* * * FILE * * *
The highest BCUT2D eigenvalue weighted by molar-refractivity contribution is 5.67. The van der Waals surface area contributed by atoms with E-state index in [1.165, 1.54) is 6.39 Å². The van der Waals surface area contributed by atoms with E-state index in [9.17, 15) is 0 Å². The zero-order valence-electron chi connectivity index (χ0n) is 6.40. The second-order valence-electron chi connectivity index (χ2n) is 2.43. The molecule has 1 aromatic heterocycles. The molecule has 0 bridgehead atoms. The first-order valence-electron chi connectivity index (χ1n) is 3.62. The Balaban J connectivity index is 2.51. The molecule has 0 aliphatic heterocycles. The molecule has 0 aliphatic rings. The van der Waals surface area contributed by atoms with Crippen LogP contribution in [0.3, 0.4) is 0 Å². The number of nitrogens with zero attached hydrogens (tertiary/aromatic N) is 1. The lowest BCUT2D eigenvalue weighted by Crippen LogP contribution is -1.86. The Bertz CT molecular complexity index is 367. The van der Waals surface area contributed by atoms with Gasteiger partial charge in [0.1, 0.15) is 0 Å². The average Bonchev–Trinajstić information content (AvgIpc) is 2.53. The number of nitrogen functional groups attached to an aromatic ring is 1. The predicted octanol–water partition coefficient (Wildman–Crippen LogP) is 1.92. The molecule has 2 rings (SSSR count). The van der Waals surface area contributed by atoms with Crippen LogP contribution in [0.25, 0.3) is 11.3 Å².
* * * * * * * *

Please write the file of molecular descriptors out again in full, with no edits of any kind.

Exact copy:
The highest BCUT2D eigenvalue weighted by molar-refractivity contribution is 5.67. The van der Waals surface area contributed by atoms with E-state index in [1.165, 1.54) is 6.39 Å². The van der Waals surface area contributed by atoms with E-state index in [9.17, 15) is 0 Å². The zero-order valence-electron chi connectivity index (χ0n) is 6.40. The second-order valence-electron chi connectivity index (χ2n) is 2.43. The molecule has 1 aromatic heterocycles. The molecule has 0 bridgehead atoms. The first-order valence-electron chi connectivity index (χ1n) is 3.62. The Balaban J connectivity index is 2.51. The molecule has 0 aliphatic heterocycles. The molecule has 0 aliphatic rings. The van der Waals surface area contributed by atoms with Crippen LogP contribution in [0.3, 0.4) is 0 Å². The number of nitrogens with zero attached hydrogens (tertiary/aromatic N) is 1. The lowest BCUT2D eigenvalue weighted by Crippen LogP contribution is -1.86. The Bertz CT molecular complexity index is 367. The van der Waals surface area contributed by atoms with Gasteiger partial charge in [0.1, 0.15) is 0 Å². The average Bonchev–Trinajstić information content (AvgIpc) is 2.53. The number of nitrogen functional groups attached to an aromatic ring is 1. The predicted octanol–water partition coefficient (Wildman–Crippen LogP) is 1.92. The molecule has 2 rings (SSSR count). The van der Waals surface area contributed by atoms with Crippen LogP contribution in [0.25, 0.3) is 11.3 Å².